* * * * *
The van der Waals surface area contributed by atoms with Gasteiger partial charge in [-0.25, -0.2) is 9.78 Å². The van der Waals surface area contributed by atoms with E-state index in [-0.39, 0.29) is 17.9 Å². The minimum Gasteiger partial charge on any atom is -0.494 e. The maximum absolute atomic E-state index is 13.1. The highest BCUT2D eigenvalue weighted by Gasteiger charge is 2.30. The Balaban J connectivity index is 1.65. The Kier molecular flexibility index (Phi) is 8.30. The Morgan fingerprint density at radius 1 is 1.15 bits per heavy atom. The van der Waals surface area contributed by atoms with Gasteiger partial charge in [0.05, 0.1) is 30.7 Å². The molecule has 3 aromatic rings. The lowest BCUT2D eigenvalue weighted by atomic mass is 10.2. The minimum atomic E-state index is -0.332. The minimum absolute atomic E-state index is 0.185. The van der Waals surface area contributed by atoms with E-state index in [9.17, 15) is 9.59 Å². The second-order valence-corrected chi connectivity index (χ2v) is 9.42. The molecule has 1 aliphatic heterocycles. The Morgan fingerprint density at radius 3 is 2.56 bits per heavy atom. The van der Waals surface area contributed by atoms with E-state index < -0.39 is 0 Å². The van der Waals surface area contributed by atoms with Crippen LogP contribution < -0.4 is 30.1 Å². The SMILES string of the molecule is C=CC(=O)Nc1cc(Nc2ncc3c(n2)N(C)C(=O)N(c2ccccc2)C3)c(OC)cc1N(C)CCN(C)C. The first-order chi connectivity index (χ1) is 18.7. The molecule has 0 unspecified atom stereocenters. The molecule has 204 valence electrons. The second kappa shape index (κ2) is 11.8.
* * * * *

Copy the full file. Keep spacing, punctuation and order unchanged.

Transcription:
The van der Waals surface area contributed by atoms with Gasteiger partial charge in [-0.25, -0.2) is 9.78 Å². The van der Waals surface area contributed by atoms with E-state index in [-0.39, 0.29) is 17.9 Å². The minimum Gasteiger partial charge on any atom is -0.494 e. The maximum absolute atomic E-state index is 13.1. The highest BCUT2D eigenvalue weighted by Gasteiger charge is 2.30. The Balaban J connectivity index is 1.65. The Kier molecular flexibility index (Phi) is 8.30. The Morgan fingerprint density at radius 1 is 1.15 bits per heavy atom. The van der Waals surface area contributed by atoms with Gasteiger partial charge in [0.05, 0.1) is 30.7 Å². The molecule has 3 aromatic rings. The lowest BCUT2D eigenvalue weighted by atomic mass is 10.2. The minimum atomic E-state index is -0.332. The minimum absolute atomic E-state index is 0.185. The van der Waals surface area contributed by atoms with E-state index in [9.17, 15) is 9.59 Å². The second-order valence-corrected chi connectivity index (χ2v) is 9.42. The molecule has 1 aliphatic heterocycles. The Morgan fingerprint density at radius 3 is 2.56 bits per heavy atom. The van der Waals surface area contributed by atoms with E-state index < -0.39 is 0 Å². The van der Waals surface area contributed by atoms with Crippen LogP contribution < -0.4 is 30.1 Å². The SMILES string of the molecule is C=CC(=O)Nc1cc(Nc2ncc3c(n2)N(C)C(=O)N(c2ccccc2)C3)c(OC)cc1N(C)CCN(C)C. The first-order chi connectivity index (χ1) is 18.7. The molecule has 0 unspecified atom stereocenters. The molecule has 204 valence electrons. The second kappa shape index (κ2) is 11.8.